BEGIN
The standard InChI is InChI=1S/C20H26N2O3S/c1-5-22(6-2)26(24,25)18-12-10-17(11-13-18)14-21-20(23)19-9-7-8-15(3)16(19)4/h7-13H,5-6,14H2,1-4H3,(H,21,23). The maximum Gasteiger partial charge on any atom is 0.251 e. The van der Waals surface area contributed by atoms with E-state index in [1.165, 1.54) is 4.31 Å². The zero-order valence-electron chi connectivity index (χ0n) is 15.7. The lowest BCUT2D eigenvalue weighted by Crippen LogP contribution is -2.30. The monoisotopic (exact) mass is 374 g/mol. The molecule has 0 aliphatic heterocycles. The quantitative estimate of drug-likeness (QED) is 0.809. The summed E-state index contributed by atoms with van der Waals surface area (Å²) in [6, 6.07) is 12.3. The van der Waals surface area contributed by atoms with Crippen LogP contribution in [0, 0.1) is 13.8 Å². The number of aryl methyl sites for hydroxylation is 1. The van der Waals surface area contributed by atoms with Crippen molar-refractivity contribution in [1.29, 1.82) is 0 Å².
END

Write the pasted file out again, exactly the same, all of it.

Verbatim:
The standard InChI is InChI=1S/C20H26N2O3S/c1-5-22(6-2)26(24,25)18-12-10-17(11-13-18)14-21-20(23)19-9-7-8-15(3)16(19)4/h7-13H,5-6,14H2,1-4H3,(H,21,23). The maximum Gasteiger partial charge on any atom is 0.251 e. The van der Waals surface area contributed by atoms with E-state index in [1.165, 1.54) is 4.31 Å². The zero-order valence-electron chi connectivity index (χ0n) is 15.7. The lowest BCUT2D eigenvalue weighted by Crippen LogP contribution is -2.30. The monoisotopic (exact) mass is 374 g/mol. The molecule has 0 aliphatic heterocycles. The quantitative estimate of drug-likeness (QED) is 0.809. The summed E-state index contributed by atoms with van der Waals surface area (Å²) in [6, 6.07) is 12.3. The van der Waals surface area contributed by atoms with Crippen LogP contribution in [0, 0.1) is 13.8 Å². The number of aryl methyl sites for hydroxylation is 1. The van der Waals surface area contributed by atoms with Crippen molar-refractivity contribution in [1.29, 1.82) is 0 Å².